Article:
The aim of the present study was to predict the initiation of ductile fracture for P/M aluminum-copper preforms under various processing conditions. For this purpose, cold upsetting and ring compression tests were conducted to develop the actual material properties under different processing conditions.

Methods

Experimental procedures

Aluminum-copper preforms were prepared by using P/M route from atomized pure aluminum and copper powders of each −325 μm mesh size. The purity level of aluminum powder is 99 % with a maximum of 0.53 % insoluble impurity limit while copper powder is 99 % pure, and it has a maximum of 0.5 and 0.03 % impurities of iron and heavy metal (Pb), respectively. Aluminum-copper compacts with copper content ranging from (0–6 wt.%) of various initial relative densities were made by applying recommended compaction pressures. Zinc stearate was used to lubricate the die, punch, and butt to reduce interface friction. The powder compacts were sintered in a tubular furnace at a temperature of 550 ± 10 °C for a holding time of 45 min. The sintered preforms were allowed to cool to room temperature inside the furnace by switching off the power source of the furnace. The density of the preform was ascertained by using Archimedes’s principle at room temperature with an accuracy of ±1 %.

Sintered pure Al, Al-2 wt.%Cu, Al-4 wt.%Cu, and Al-6 wt.%Cu preforms with different initial relative density, 80, 85 and 90 % and aspect ratio (height/diameter) of 0.83, were compressed between two parallel platens on a hydraulic press of 50 ton capacity. Each specimen was subjective to incremental loading until the appearance of the first visible crack on the surface of the specimen. To determine the coefficient of friction, standard ring compression specimens of outer diameter: inner diameter: height ratio of 6:3:2 (20:10:6.67) were prepared by machining the sintered specimens. Both sides of the specimen were polished using emery paper to ensure the same surface roughness.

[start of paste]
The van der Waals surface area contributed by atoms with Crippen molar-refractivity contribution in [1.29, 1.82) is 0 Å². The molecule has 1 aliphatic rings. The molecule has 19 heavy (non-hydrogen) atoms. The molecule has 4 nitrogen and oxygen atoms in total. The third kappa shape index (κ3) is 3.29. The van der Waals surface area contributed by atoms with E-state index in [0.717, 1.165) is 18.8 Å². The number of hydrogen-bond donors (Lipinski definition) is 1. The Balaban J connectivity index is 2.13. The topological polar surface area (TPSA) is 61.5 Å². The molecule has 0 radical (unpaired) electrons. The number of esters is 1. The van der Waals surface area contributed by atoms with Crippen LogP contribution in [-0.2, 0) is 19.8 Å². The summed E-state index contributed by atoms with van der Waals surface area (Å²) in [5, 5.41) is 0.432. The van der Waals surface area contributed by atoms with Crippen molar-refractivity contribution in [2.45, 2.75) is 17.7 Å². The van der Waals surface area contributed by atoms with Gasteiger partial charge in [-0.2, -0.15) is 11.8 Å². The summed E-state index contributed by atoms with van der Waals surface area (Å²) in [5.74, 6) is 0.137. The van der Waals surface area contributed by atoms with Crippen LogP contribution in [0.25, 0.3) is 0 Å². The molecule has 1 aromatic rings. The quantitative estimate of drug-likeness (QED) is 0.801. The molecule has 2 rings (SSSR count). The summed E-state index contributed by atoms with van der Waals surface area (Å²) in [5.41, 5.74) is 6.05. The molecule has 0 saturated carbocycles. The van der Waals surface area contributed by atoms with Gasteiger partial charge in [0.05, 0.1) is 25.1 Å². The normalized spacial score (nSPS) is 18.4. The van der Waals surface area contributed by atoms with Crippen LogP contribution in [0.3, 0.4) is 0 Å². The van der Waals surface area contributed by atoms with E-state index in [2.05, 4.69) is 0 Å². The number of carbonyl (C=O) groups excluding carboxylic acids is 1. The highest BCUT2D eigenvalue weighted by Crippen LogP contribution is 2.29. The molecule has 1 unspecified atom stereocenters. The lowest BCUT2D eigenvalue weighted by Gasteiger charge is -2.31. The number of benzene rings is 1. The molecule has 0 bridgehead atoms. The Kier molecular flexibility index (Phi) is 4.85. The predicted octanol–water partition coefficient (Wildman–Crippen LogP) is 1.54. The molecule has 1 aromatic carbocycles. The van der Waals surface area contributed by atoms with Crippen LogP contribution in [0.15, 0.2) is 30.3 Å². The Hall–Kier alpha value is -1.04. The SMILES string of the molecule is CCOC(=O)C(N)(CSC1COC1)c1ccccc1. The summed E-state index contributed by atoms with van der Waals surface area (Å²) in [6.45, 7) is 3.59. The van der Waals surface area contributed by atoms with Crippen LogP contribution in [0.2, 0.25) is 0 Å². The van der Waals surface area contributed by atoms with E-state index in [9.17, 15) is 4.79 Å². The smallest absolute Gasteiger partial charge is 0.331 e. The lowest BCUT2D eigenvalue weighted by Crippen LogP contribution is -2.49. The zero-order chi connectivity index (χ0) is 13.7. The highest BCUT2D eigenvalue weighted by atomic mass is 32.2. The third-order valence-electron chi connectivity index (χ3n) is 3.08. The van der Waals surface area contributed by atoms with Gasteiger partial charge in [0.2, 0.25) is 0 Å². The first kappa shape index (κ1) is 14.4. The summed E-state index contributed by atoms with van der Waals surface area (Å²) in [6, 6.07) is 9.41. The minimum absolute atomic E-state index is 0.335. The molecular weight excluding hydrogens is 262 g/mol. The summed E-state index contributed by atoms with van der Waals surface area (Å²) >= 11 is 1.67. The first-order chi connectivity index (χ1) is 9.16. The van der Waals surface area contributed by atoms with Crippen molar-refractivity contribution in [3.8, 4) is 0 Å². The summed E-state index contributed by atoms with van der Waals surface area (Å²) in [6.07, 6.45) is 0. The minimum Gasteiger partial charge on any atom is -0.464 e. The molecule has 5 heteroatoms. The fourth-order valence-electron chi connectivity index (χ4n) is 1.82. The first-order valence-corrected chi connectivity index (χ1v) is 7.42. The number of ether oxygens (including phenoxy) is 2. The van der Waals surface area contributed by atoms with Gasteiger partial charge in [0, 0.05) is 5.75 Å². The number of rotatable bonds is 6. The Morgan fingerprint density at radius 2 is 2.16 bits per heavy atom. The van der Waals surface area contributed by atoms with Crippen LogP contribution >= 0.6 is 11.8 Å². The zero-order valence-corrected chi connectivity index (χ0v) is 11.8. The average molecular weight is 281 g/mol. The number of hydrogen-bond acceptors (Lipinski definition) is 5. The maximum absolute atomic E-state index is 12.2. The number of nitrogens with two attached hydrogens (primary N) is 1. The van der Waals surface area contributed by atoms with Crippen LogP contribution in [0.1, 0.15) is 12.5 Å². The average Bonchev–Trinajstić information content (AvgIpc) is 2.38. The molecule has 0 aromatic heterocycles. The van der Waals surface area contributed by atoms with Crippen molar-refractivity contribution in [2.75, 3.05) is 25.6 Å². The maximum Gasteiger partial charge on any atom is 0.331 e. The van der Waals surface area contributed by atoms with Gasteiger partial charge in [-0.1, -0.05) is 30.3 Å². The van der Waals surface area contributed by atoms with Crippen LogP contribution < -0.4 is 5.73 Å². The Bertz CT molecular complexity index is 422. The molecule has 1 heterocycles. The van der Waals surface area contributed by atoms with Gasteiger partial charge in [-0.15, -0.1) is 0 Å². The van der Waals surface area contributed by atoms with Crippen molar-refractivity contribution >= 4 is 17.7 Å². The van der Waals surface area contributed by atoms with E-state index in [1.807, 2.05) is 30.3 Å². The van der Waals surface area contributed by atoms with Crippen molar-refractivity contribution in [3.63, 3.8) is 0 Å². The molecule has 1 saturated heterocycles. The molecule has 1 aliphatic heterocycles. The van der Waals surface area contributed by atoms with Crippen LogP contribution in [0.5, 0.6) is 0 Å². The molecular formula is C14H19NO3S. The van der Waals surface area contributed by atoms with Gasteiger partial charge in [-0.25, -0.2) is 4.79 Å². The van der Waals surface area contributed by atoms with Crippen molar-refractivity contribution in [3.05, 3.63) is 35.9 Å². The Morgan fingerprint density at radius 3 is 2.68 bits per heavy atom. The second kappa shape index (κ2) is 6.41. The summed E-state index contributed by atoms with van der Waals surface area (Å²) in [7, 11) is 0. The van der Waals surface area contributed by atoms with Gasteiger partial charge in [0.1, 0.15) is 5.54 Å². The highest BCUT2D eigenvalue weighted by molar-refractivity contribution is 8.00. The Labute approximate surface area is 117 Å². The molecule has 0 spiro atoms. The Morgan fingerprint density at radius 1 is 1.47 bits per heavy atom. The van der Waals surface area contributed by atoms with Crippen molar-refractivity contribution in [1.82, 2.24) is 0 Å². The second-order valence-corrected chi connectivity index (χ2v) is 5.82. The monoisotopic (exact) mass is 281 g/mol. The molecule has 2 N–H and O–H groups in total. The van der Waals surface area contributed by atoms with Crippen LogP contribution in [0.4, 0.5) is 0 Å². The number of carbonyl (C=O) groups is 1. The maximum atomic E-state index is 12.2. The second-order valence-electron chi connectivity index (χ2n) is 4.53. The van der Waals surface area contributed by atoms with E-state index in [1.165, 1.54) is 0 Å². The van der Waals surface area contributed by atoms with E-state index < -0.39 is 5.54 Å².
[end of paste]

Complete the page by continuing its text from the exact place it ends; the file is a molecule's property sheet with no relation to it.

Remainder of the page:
Finite element (FE) simulation

The FE modeling of the compression test was carried out using commercial FEM software (DEFORM 2D). An axisymmetric formulation of the billet was considered to save computation time, and hence, the 2D modeling represents only a quarter of the specimen. Quadrilateral nodded 2000 elements with size ratio of 3 were chosen to mesh the billet. The specimen was considered as a porous material with initial relative density of 80, 85 and 90 % and was given as input for the simulation. Further, the FE simulation was used to derive the friction calibration curves to determine the coefficient of friction. Fig. 1a, b shows the FE modeling of P/M aluminum-copper preforms before and after deformation, respectively.
Fig. 1

FE modeling of P/M preform a before deformation and b after deformation

Results and discussions

Compression tests

Series of compression tests were carried out to determine the flow stress equation of P/M aluminum-copper preforms under various processing conditions. For this purpose, the Hollomon flow stress equation (Staley and Campbell 2000) was taken as:
$$ \sigma =K{\in}^n $$
(2)

where K is the strength coefficient, n is the strain hardening exponent, σ and ε are the effective stress and effective strain, respectively.

The results in Table 1 show an increase in the strain hardening exponent, n, with decrease in the initial relative density or increase in the copper content in the aluminum matrix of the composite. This is due to the influence of more number of inherent porosity in lower density preforms that leads to more yielding of metals during deformation. On other hand, the strength coefficient, K, increases with increase in the copper content or increase in the initial relative density.
Table 1

The values of K and n for P/M pure Al, Al-2 wt.%Cu, Al-4 wt.%Cu, and Al-6 wt.%Cu preforms with initial relative densities of 80, 85 and 90 %

Material

Strain hardening exponent, n

Strength coefficient, K

IRD = 80 %

IRD = 85 %

IRD = 90 %

IRD = 80 %

IRD = 85 %

IRD = 90 %

Al

0.32

0.31

0.28

244.23

249.14

261.91

Al-2 wt.% Cu

0.49

0.44

0.41

296.49

313.88

366.14

Al-4 wt.% Cu

0.51

0.45

0.42

327.99

345.16

381.46

Al-6 wt.% Cu

0.51

0.46

0.43

347.93

362.50

399.18

The friction factor, m, used in the FE simulation was determined using ring compression test. Fig. 2a, d presents the friction calibration curves for P/M pure Al, Al-2 wt.%Cu, Al-4 wt.%Cu, and Al-6 wt.%Cu preforms with various initial relative densities.
Fig. 2

Friction calibration curve for P/M a Al preforms, b Al-2 wt.% Cu preforms, c Al-4 wt.% Cu preforms, and d Al-6 wt.% Cu preforms with 90 % initial relative density

The summarized friction factor values are presented in Table 2.
Table 2